I have been a pastor for over twenty years. My first church was in a suburb of Chicago. My present ministry is in San Francisco. When I came to my present ministry fourteen years ago, I can describe it as a church with more infighting than could ever be imagined. Board meetings had a carnal tone to them, as voting could be forecast by alliances rather than by decisions that would promote the cause of Christ. There was the usual territorialism, and then experiences of spiritual backstabbing and personal bouts of emotional depression.
But during the last decade and a half, Sunset has changed and we are now exhibiting a unified peace among the leadership. What happened? What caused the transformation? The answer lies in understanding Revelation chapters 2 and 3, and its teaching that Christ stands in the midst of his churches, determining their destinies. In these seven letters to the churches in Asia Minor, Jesus is the one who can discipline the church, as well as the one who can bless it. The realization that Christ is active in the midst of his churches is just as great a comfort to us as it was to the early Church. Our responsibility is to be faithful to him, for Christ is in ultimate control. We often agonize over difficulties in our churches, or we put great effort in understanding and planning what needs to be done for it to grow. But our task is to remain faithful and uplift Christ. We must always remember that Christ is in control. He will bring things to pass. He transforms.
The transformation in an existing church takes time—years rather than months. The process is slow, but there will be one noticeable change that I will write about, the removal of pride and prideful people. Pride was the cause of Satan’s fall, and it is what the Lord hates. It takes many forms in the local church, but the variation that is most deadly is when the pride is exhibited within the leadership of the church. God cannot work with prideful people, because it puts our desires above God, it makes us self-sufficient, and it causes us to be incapable of realizing the weaknesses in our lives. Without an honest confession of our failures before God, we can never be in fellowship with him.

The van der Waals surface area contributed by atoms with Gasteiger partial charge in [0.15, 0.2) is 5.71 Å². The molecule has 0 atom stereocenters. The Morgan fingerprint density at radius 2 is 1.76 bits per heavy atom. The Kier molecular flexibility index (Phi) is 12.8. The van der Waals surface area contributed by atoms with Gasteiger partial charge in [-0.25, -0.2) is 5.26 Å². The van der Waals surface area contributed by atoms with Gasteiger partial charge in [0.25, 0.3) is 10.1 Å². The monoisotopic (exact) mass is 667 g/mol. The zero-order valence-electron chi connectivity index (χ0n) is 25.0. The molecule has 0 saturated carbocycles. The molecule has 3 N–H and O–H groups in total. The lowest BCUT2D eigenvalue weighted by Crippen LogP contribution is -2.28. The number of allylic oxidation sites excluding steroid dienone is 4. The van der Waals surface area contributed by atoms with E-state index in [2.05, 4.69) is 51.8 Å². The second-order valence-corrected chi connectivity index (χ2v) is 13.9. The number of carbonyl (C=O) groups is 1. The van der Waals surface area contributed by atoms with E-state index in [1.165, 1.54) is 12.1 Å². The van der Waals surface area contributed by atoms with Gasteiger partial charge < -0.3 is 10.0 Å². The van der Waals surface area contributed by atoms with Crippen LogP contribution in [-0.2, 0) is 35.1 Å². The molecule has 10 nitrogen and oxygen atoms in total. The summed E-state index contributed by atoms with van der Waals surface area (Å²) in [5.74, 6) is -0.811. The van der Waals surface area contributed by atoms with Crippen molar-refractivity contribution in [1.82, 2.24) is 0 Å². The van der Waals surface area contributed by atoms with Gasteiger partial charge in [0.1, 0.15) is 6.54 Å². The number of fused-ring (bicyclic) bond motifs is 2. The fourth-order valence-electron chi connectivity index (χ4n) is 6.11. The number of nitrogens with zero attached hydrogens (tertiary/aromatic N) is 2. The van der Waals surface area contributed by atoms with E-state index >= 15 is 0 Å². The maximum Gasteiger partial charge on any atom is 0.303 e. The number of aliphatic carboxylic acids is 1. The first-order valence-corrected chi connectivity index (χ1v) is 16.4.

Pride among church leaders is manifested in many ways. Some leaders manifest it by making decisions that benefit themselves. It is not for the good of Christ or the good of the whole church, but the lobbying is driven by selfish motivation. Other leaders manifest pride by their insistence of always being right and their denial of ever being wrong. Over the years, I have graciously confronted many individuals who fall into these categories. Many sound very spiritual minded, but they are not, because they can never see the fault in their own lives. Pride makes repentance impossible. To make matters worse, prideful leaders can be embedded within a ministry, can have many supporters and friends, and they can be skillful in making opponents look bad. I have seen my share of this kind of person.
The solution is twofold. First, we need to take up our responsibility to speak truth in love. We cannot be silent here. A boldness to speak truth is a mark of the Spirit’s working throughout scripture. But our truth must be with grace and love. This is a difficult task, because we often go to extremes of a harsh truth without grace, or a graciousness that is devoid of God’s righteousness. Sometimes we fool ourselves into thinking that the end justifies the means. Since few people ever respond in a positive way to a rebuke, why then go through a process of a correction? But people empowered by the Spirit have always been able to speak the truth; it is a mark of the God’s presence.